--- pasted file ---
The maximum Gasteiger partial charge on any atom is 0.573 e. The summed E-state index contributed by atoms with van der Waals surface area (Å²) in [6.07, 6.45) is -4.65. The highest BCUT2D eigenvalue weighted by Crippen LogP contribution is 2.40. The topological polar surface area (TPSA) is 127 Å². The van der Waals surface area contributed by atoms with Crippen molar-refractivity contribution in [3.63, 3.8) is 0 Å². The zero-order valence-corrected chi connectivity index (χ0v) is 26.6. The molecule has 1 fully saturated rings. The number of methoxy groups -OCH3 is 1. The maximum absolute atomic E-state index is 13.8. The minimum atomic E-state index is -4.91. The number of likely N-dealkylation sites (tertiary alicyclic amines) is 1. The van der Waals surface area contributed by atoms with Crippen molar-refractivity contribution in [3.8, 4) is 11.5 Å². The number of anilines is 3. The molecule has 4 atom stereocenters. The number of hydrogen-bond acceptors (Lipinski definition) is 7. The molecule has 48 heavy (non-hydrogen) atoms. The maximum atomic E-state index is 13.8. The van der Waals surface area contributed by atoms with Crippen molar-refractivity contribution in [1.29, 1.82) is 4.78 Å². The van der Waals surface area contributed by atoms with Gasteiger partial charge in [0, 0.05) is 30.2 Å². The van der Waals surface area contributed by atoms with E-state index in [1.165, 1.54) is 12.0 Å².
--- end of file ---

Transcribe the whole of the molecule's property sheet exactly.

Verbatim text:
The maximum Gasteiger partial charge on any atom is 0.573 e. The summed E-state index contributed by atoms with van der Waals surface area (Å²) in [6.07, 6.45) is -4.65. The highest BCUT2D eigenvalue weighted by Crippen LogP contribution is 2.40. The topological polar surface area (TPSA) is 127 Å². The van der Waals surface area contributed by atoms with Crippen molar-refractivity contribution in [3.63, 3.8) is 0 Å². The zero-order valence-corrected chi connectivity index (χ0v) is 26.6. The molecule has 1 fully saturated rings. The number of methoxy groups -OCH3 is 1. The maximum absolute atomic E-state index is 13.8. The minimum atomic E-state index is -4.91. The number of likely N-dealkylation sites (tertiary alicyclic amines) is 1. The van der Waals surface area contributed by atoms with Crippen molar-refractivity contribution in [3.8, 4) is 11.5 Å². The number of anilines is 3. The molecule has 4 atom stereocenters. The number of hydrogen-bond acceptors (Lipinski definition) is 7. The molecule has 48 heavy (non-hydrogen) atoms. The maximum atomic E-state index is 13.8. The van der Waals surface area contributed by atoms with Crippen molar-refractivity contribution in [1.29, 1.82) is 4.78 Å². The van der Waals surface area contributed by atoms with Gasteiger partial charge in [0, 0.05) is 30.2 Å². The van der Waals surface area contributed by atoms with E-state index in [1.165, 1.54) is 12.0 Å².